Labour's new politics?
Ed Miliband got the result he wanted at his special one-day conference - the overwhelming backing of party members for his shake-up of Labour's links with the unions. So how do members view the changes?
There was almost a party atmosphere on the rail replacement bus (how many times do you get to write that sentence in your life?) ferrying the Labour tribes to London's ExCel Centre on Saturday morning.
The Docklands Light Railway, that powerful symbol of Thatcherite free market enterprise, was on the blink.
So everyone had to travel the final couple of miles to the conference centre in a more traditional fashion.
It was already turning into a grand day out for the party faithful.
This conference may go down as Ed Miliband's "Clause 4 Moment" - the point at which he took on his party and won reforms that made it electable again.
He certainly wants us to think that.
But former leader Tony Blair had to bludgeon Labour into submission, with the aide of a John-Prescott-shaped battering ram, to get them to scrap their historic commitment to public ownership.
The party members that were gathered here on Saturday morning needed very little persuasion to sign up to Mr Miliband's trade union reforms.
Shadow leader of the House Angela Eagle, who was chairing the debate, even asked at one point if anyone wanted to speak out against the proposals. A few hands went up in the air.
But speaker after speaker backed the plans.
They would be only too happy to welcome a willing army of eager trade unionists to help with the grind of stuffing envelopes and knocking on doors.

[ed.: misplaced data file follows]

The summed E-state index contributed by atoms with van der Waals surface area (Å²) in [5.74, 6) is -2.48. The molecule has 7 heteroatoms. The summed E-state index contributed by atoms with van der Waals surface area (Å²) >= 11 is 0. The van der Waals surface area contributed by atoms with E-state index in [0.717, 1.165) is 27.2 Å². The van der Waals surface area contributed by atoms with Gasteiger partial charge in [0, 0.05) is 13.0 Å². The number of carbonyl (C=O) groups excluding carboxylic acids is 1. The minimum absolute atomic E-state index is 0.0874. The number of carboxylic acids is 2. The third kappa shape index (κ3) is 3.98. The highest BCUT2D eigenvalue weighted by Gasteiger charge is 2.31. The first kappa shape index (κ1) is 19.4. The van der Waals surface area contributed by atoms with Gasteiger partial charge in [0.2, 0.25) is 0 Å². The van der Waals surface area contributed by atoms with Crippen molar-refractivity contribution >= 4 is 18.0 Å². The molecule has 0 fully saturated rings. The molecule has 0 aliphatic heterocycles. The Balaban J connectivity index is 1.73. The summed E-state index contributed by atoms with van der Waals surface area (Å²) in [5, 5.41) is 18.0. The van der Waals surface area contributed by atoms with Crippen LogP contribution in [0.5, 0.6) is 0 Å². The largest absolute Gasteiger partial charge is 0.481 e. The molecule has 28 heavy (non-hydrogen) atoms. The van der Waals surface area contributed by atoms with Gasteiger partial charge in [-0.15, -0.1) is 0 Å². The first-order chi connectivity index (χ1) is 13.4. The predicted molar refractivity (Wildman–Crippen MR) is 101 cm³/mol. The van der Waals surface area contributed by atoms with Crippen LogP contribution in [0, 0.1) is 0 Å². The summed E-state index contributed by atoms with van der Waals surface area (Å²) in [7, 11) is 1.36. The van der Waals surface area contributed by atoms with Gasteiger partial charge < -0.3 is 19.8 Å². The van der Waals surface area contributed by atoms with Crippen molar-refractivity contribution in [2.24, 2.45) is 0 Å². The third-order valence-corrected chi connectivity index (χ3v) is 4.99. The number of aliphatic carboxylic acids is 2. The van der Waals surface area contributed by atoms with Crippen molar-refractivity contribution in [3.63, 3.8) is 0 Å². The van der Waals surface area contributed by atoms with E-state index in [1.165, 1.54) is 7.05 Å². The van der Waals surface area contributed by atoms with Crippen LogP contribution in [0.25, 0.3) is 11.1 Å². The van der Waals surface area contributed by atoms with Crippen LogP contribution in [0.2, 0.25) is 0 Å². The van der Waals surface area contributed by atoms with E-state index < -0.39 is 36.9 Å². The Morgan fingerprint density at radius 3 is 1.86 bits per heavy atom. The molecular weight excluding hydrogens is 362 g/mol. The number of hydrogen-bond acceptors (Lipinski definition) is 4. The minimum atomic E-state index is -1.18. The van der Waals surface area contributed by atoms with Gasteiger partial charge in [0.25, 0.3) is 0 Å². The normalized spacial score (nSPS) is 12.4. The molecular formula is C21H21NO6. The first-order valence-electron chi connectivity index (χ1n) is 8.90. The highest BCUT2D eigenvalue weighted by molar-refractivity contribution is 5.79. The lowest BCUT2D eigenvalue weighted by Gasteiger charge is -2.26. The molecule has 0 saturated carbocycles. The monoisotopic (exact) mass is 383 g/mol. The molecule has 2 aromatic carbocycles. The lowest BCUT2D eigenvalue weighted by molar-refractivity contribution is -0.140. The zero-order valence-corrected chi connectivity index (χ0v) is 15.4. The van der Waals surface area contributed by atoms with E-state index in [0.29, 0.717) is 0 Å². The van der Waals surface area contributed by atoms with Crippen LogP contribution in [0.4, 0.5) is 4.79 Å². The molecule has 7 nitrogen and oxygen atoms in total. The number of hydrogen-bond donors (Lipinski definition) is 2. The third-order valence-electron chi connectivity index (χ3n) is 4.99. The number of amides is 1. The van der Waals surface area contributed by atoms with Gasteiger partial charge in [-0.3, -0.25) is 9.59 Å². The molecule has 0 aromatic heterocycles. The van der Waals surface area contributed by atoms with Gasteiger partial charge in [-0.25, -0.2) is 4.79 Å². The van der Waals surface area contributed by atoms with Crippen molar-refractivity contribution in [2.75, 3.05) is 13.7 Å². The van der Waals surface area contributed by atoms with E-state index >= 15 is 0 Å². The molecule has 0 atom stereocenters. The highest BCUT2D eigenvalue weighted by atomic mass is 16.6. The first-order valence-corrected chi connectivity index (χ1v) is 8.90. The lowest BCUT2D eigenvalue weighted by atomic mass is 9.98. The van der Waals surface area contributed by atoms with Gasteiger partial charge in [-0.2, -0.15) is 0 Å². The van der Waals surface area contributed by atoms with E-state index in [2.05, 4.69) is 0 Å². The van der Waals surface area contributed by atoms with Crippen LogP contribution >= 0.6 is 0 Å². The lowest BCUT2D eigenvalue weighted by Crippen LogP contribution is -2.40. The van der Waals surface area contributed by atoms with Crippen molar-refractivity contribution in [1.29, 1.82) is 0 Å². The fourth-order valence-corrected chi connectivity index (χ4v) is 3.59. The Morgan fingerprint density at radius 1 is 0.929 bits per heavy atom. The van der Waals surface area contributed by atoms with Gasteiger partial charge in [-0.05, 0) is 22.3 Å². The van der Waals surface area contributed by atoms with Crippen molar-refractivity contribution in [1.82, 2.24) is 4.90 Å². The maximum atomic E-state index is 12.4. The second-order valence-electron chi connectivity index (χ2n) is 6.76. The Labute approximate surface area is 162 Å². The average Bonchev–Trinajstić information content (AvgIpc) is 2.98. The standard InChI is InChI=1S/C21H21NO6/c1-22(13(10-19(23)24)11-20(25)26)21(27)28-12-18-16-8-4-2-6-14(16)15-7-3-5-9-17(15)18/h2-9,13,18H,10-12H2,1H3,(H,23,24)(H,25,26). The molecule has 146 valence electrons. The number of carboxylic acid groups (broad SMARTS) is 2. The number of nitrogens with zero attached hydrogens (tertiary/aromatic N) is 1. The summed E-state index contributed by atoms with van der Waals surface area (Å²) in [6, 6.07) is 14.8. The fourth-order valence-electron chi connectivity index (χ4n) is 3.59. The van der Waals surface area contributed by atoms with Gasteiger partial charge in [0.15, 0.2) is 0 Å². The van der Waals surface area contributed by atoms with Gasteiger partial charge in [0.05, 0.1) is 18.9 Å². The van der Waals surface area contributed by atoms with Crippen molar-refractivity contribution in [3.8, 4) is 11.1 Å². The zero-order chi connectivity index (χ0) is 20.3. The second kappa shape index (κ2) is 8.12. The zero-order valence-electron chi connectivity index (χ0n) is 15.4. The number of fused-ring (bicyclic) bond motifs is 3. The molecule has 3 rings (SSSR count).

"Let's share the love with our supporters," said one, to laughter from the hall. They all know just how boring and unglamorous politics can sometimes be at the grassroots level.
They eagerly endorsed Mr Miliband's suggestion that party members - ie themselves, the very people who had shelled out train fares and hired buses to get here - are not really "normal".
Labour politics has to be thrown open to a much broader cross-section of people, they agreed, or at least to the thousands of "ordinary workers" who might be willing to pay a £3 affiliation fee.
Some delegates seemed a bit bemused as to why they were there at all, other than to show their support for Mr Miliband.
"Nobody has ever said to me on the doorstep I think you need to change the rules on the trade unions," said Gary Ransford, a 53-year-old care worker who had travelled down from Bolsover in Derbyshire with his step-daughter and fellow Labour member Louisa.
"We were always going to come and support him because he is on track to win the next election. But I don't really think it was needed. We could have had a postal ballot.
"It has all come about because of Falkirk."
For others, Mr Miliband's proposal to change to "one member, one vote" was a necessary bit of housekeeping that should have have happened years ago.
"I don't think it's going to win any extra votes for us but we have to get our internal party mechanisms right," said Tim McPherson from Bexhill and Battle in East Sussex.
"It is shooting a fox."
The change to union affiliation rules was probably more contentious. Some local party members fear it could fatally weaken Labour's links with unions.
They don't like the idea of handing the right to vote in leadership elections to people who have not paid £45 to become full members.
But if the big union leaders shared their concern they did not show it.
Only the plucky little National Association of Master Bakers voiced any real dissent by voting against the changes.
Unite's Len McCluskey backed the reforms but also launched into a blistering tirade against the police investigation into Falkirk vote-rigging allegations.
"My union has done nothing wrong," he thundered, and if anyone doubted that these reforms would spell the beginning of the end for Labour's trade union links, he added: "This is our party and we are going nowhere."
Mr McCluskey has said his union - Labour's biggest financial backer - has some big decisions to make about its future financial relationship with the party.
So although today's result was never in doubt - and was carried by an overwhelming majority of 86% to 14% - there is much old-school horse trading and negotiation to come before Mr Miliband gets the new politics he wants.